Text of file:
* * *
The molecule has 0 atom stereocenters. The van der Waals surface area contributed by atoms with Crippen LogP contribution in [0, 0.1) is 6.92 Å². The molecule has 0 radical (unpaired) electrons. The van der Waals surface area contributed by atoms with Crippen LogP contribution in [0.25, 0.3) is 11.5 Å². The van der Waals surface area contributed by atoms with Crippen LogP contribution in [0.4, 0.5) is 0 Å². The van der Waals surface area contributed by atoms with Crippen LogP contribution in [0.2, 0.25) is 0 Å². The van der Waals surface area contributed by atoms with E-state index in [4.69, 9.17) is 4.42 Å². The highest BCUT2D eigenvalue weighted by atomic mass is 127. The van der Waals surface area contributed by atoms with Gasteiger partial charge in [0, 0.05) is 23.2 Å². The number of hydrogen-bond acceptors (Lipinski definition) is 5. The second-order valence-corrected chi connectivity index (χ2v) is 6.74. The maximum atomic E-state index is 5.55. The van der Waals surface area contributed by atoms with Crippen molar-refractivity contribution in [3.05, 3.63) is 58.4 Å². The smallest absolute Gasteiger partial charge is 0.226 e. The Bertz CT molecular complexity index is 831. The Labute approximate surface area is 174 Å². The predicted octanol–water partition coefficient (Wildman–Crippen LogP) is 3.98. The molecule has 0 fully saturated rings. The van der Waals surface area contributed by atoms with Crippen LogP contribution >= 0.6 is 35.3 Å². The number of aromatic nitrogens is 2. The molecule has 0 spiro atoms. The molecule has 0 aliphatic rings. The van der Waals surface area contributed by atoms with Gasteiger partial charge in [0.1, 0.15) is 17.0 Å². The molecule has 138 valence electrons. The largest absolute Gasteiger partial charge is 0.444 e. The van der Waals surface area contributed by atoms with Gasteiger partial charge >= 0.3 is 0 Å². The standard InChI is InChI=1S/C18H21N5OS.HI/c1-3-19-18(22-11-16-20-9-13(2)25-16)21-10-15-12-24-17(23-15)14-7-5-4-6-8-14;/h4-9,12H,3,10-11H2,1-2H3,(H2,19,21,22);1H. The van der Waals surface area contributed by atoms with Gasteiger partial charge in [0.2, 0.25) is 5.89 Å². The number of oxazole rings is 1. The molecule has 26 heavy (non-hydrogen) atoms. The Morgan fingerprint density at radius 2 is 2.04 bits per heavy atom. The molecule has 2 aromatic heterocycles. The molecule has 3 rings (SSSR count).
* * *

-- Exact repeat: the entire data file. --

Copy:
The molecule has 0 atom stereocenters. The van der Waals surface area contributed by atoms with Crippen LogP contribution in [0, 0.1) is 6.92 Å². The molecule has 0 radical (unpaired) electrons. The van der Waals surface area contributed by atoms with Crippen LogP contribution in [0.25, 0.3) is 11.5 Å². The van der Waals surface area contributed by atoms with Crippen LogP contribution in [0.4, 0.5) is 0 Å². The van der Waals surface area contributed by atoms with Crippen LogP contribution in [0.2, 0.25) is 0 Å². The van der Waals surface area contributed by atoms with E-state index in [4.69, 9.17) is 4.42 Å². The highest BCUT2D eigenvalue weighted by atomic mass is 127. The van der Waals surface area contributed by atoms with Gasteiger partial charge in [0, 0.05) is 23.2 Å². The number of hydrogen-bond acceptors (Lipinski definition) is 5. The second-order valence-corrected chi connectivity index (χ2v) is 6.74. The maximum atomic E-state index is 5.55. The van der Waals surface area contributed by atoms with Crippen molar-refractivity contribution in [3.05, 3.63) is 58.4 Å². The smallest absolute Gasteiger partial charge is 0.226 e. The Bertz CT molecular complexity index is 831. The Labute approximate surface area is 174 Å². The predicted octanol–water partition coefficient (Wildman–Crippen LogP) is 3.98. The molecule has 0 fully saturated rings. The van der Waals surface area contributed by atoms with Crippen LogP contribution >= 0.6 is 35.3 Å². The number of aromatic nitrogens is 2. The molecule has 0 spiro atoms. The molecule has 0 aliphatic rings. The van der Waals surface area contributed by atoms with Gasteiger partial charge in [0.1, 0.15) is 17.0 Å². The molecule has 138 valence electrons. The largest absolute Gasteiger partial charge is 0.444 e. The van der Waals surface area contributed by atoms with Gasteiger partial charge >= 0.3 is 0 Å². The standard InChI is InChI=1S/C18H21N5OS.HI/c1-3-19-18(22-11-16-20-9-13(2)25-16)21-10-15-12-24-17(23-15)14-7-5-4-6-8-14;/h4-9,12H,3,10-11H2,1-2H3,(H2,19,21,22);1H. The van der Waals surface area contributed by atoms with Gasteiger partial charge in [0.2, 0.25) is 5.89 Å². The number of oxazole rings is 1. The molecule has 26 heavy (non-hydrogen) atoms. The Morgan fingerprint density at radius 2 is 2.04 bits per heavy atom. The molecule has 2 aromatic heterocycles. The molecule has 3 rings (SSSR count).